Twitter’s best kept secret was first developed in 2014 to discover a smarter way to surface the most interesting tweets because there wasn’t a way of doing that.
Which is ridiculous.
I was a personal fan of Lissted’s Tweets Distilled idea when it launched and a beta volunteer user in 2015. In 2017, it is still the simplest way to make your Twitter feed awesome. I’ve used dozens of free and premium tools, and there is nothing like it. Distilled works smoothly using Twitter’s retweet. There’s no manual human intervention, the selection is automated based on API, and it works if you’re a new or power user.
In short, it’s a better way to see the best tweets and a salve for the chaos of the feed, a primary challenge Twitter faces to keep users interested in its eccentric flow of content.
If Distilled isn’t the answer to Twitter’s new and active user growth problem, I don’t know what is.
“It’s a journalist’s secret weapon, and I suspect they’d like to keep it that way,” Lissted founder Adam Parker told me last week, after I heard the bad news. He’s right. I’ve used Distilled feeds to source out dozens of stories, and rarely did I ever discuss I was using it with colleagues because it’s that good.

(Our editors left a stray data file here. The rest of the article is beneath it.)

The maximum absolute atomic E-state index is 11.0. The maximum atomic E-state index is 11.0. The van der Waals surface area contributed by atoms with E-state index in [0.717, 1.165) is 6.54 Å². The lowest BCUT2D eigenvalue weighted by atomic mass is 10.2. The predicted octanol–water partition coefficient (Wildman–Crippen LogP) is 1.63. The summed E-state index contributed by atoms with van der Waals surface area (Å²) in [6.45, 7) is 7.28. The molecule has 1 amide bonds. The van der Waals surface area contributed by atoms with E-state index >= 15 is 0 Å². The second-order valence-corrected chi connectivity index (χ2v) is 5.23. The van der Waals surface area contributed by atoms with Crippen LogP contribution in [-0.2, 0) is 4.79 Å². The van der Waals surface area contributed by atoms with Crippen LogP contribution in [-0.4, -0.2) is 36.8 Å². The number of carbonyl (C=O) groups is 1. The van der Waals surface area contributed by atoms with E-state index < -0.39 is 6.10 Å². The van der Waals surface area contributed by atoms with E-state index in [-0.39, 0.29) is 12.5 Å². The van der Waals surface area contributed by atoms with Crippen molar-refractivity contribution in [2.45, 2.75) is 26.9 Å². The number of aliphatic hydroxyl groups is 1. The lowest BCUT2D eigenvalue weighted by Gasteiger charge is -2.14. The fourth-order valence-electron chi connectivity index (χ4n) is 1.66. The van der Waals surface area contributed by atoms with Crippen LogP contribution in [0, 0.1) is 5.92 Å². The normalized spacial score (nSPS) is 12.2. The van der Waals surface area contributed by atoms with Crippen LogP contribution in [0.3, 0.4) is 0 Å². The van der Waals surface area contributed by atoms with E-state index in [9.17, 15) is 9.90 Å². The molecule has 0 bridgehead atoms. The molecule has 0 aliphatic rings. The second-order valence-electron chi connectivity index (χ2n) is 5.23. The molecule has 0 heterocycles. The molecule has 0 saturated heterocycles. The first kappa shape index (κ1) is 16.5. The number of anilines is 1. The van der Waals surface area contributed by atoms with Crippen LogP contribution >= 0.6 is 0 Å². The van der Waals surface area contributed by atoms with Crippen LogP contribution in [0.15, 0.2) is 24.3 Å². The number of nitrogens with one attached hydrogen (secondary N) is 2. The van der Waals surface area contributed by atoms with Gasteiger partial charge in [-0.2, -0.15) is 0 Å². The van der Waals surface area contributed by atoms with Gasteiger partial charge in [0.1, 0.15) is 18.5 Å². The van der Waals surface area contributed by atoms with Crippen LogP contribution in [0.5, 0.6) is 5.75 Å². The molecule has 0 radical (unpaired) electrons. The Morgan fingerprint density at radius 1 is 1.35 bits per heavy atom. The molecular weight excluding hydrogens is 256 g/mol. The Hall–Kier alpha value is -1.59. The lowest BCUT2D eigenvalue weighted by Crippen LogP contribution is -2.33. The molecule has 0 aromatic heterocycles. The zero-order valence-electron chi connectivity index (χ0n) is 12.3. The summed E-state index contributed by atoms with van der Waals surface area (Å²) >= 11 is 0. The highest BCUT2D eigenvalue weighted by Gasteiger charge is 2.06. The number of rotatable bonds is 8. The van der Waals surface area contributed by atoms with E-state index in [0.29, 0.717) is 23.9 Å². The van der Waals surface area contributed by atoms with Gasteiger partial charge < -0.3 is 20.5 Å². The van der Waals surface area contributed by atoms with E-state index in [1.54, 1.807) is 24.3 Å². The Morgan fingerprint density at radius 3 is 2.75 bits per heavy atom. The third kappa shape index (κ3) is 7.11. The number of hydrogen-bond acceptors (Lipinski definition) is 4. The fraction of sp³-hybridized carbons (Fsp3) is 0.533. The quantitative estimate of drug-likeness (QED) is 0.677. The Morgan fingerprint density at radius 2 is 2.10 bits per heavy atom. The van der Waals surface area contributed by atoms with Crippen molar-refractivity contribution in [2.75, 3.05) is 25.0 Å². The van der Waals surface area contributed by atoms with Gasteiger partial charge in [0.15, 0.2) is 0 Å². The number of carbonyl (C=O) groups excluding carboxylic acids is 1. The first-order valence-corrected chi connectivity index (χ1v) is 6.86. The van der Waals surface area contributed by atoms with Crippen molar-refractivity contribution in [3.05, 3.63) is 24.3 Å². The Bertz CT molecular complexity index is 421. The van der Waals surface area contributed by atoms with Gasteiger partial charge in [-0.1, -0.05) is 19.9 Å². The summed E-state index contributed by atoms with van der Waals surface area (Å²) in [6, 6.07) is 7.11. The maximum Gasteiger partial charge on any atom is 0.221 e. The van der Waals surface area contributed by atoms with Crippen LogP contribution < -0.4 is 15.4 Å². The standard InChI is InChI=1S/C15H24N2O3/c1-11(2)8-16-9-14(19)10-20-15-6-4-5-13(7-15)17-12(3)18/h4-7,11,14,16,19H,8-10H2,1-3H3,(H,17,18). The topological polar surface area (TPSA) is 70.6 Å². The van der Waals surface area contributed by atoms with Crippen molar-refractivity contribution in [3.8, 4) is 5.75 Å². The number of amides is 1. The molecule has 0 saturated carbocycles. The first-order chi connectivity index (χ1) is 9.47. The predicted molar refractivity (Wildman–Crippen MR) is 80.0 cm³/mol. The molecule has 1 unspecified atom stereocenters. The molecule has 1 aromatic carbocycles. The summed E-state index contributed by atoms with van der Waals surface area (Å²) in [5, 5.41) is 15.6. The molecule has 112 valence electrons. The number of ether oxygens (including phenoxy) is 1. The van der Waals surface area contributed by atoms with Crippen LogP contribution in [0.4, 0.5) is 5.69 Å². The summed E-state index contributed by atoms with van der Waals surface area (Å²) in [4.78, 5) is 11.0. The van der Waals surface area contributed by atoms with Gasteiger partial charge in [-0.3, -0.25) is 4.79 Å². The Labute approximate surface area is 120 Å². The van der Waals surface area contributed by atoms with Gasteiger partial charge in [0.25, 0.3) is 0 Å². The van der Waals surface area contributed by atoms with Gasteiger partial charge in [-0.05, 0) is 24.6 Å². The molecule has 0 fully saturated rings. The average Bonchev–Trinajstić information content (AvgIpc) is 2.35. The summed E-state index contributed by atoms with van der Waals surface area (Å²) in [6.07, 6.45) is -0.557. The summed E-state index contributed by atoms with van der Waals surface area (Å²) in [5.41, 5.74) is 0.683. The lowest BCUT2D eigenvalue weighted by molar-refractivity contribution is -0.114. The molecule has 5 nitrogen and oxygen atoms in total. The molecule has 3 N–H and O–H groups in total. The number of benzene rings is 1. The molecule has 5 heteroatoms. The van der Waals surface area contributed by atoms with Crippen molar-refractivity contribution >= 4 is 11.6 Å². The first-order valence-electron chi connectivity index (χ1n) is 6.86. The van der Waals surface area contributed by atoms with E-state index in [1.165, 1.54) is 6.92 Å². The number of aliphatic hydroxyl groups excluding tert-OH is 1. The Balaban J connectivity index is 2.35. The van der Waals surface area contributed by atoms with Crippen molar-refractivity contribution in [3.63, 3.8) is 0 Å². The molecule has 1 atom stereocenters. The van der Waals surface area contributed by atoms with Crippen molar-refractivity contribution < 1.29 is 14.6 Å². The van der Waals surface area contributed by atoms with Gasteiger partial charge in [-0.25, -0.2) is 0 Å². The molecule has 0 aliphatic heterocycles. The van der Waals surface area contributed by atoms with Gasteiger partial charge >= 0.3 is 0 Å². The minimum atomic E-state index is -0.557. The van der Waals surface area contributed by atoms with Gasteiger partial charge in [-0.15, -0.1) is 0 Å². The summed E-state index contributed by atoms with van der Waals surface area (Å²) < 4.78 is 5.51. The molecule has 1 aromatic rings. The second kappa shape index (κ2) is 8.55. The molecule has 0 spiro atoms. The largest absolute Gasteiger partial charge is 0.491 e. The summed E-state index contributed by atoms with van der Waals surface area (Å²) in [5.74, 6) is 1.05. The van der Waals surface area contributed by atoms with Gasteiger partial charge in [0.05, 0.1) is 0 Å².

There’s no downside for Twitter to making sure Distilled has the funding to continue. Users still see sponsored posts in Distilled feeds, so it’s not like Twitter is losing a dime (unlike other tools). If it wanted to, Twitter could integrate Distilled into existing products: everything from While You Were Away, Highlights, Moments, and new user feeds would be magically populated simply by keeping Distilled alive.
Now that you know why I love Distilled so much, here’s what will happen if Twitter doesn’t save it.
Twitter is extremely public yet at the same time it creates a sense of privacy. There’s a multitude of small, tightknit communities on the platform. Most people don’t want to be followed by thousands of strangers or follow thousands of people. It would be a maddening experience, and indeed it is. There’s a massive amount of content which is genuinely tailored to Twitter, and only works on Twitter, and combined with the influential users on Twitter. Consider accounts like Saved You a Click, Dog Rates, Trump Draws, or all the hundreds of others which are unverified and start within a small community.
Twitter has a discovery problem, and as long as it doesn’t take advantage of making sure free solutions exist for everyday users, there’s little hope the platform will ever attract or keep users in an ever-maddening environment currently battling Wall Street doubts and the rise of hate-filled bots and harassment on the platform. This is a no-brainer.
The smartest way to curate Twitter will die on Valentine’s Day, and it will break my heart if Twitter doesn’t save the best, free tool ever made for it.